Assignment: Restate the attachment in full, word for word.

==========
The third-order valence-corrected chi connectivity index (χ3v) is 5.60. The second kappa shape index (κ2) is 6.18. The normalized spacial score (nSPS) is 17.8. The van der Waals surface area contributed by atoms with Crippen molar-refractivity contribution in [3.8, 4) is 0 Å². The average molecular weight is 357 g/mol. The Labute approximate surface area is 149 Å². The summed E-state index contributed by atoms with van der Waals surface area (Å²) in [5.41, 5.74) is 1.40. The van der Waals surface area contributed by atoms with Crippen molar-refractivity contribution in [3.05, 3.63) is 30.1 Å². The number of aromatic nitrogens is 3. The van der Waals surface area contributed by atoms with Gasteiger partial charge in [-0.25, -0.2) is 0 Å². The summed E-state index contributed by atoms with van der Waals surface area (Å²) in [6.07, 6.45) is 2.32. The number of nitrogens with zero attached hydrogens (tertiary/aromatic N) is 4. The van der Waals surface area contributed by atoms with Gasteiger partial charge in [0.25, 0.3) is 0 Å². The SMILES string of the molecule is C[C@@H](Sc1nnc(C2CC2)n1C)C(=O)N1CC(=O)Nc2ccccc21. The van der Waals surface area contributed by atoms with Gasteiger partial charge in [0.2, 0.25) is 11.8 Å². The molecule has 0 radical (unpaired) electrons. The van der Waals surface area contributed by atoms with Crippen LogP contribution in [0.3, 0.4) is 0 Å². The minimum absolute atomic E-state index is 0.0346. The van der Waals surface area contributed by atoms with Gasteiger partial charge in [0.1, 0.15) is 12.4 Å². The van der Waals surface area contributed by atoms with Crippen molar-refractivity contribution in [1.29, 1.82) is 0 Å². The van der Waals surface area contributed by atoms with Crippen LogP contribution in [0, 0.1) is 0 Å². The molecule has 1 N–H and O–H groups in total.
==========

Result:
The third-order valence-corrected chi connectivity index (χ3v) is 5.60. The second kappa shape index (κ2) is 6.18. The normalized spacial score (nSPS) is 17.8. The van der Waals surface area contributed by atoms with Crippen molar-refractivity contribution in [3.8, 4) is 0 Å². The average molecular weight is 357 g/mol. The Labute approximate surface area is 149 Å². The summed E-state index contributed by atoms with van der Waals surface area (Å²) in [5.41, 5.74) is 1.40. The van der Waals surface area contributed by atoms with Crippen molar-refractivity contribution in [3.05, 3.63) is 30.1 Å². The number of aromatic nitrogens is 3. The van der Waals surface area contributed by atoms with Gasteiger partial charge in [-0.25, -0.2) is 0 Å². The summed E-state index contributed by atoms with van der Waals surface area (Å²) in [6.07, 6.45) is 2.32. The number of nitrogens with zero attached hydrogens (tertiary/aromatic N) is 4. The van der Waals surface area contributed by atoms with Gasteiger partial charge in [0.25, 0.3) is 0 Å². The SMILES string of the molecule is C[C@@H](Sc1nnc(C2CC2)n1C)C(=O)N1CC(=O)Nc2ccccc21. The van der Waals surface area contributed by atoms with Gasteiger partial charge in [0.2, 0.25) is 11.8 Å². The molecule has 0 radical (unpaired) electrons. The van der Waals surface area contributed by atoms with Crippen LogP contribution in [0.3, 0.4) is 0 Å². The minimum absolute atomic E-state index is 0.0346. The van der Waals surface area contributed by atoms with Gasteiger partial charge in [0.1, 0.15) is 12.4 Å². The van der Waals surface area contributed by atoms with Crippen molar-refractivity contribution in [1.29, 1.82) is 0 Å². The van der Waals surface area contributed by atoms with Crippen LogP contribution in [0, 0.1) is 0 Å². The molecule has 1 N–H and O–H groups in total.